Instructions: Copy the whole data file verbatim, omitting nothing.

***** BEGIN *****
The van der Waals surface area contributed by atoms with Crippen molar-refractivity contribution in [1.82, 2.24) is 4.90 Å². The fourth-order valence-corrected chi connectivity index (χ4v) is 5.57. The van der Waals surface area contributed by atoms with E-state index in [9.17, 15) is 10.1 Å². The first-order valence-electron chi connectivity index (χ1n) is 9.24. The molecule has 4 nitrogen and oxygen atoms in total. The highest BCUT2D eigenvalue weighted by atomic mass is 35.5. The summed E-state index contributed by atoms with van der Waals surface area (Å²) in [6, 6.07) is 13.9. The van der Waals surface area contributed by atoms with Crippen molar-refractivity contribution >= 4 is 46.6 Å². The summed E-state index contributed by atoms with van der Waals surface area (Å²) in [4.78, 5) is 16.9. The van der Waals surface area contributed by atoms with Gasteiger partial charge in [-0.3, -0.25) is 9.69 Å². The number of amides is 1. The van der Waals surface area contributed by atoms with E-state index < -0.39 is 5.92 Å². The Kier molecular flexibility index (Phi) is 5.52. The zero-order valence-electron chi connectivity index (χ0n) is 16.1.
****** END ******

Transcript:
The van der Waals surface area contributed by atoms with Crippen molar-refractivity contribution in [1.82, 2.24) is 4.90 Å². The fourth-order valence-corrected chi connectivity index (χ4v) is 5.57. The van der Waals surface area contributed by atoms with E-state index in [9.17, 15) is 10.1 Å². The first-order valence-electron chi connectivity index (χ1n) is 9.24. The molecule has 4 nitrogen and oxygen atoms in total. The highest BCUT2D eigenvalue weighted by atomic mass is 35.5. The summed E-state index contributed by atoms with van der Waals surface area (Å²) in [6, 6.07) is 13.9. The van der Waals surface area contributed by atoms with Crippen molar-refractivity contribution >= 4 is 46.6 Å². The summed E-state index contributed by atoms with van der Waals surface area (Å²) in [4.78, 5) is 16.9. The van der Waals surface area contributed by atoms with Gasteiger partial charge in [-0.3, -0.25) is 9.69 Å². The number of amides is 1. The van der Waals surface area contributed by atoms with E-state index < -0.39 is 5.92 Å². The Kier molecular flexibility index (Phi) is 5.52. The zero-order valence-electron chi connectivity index (χ0n) is 16.1.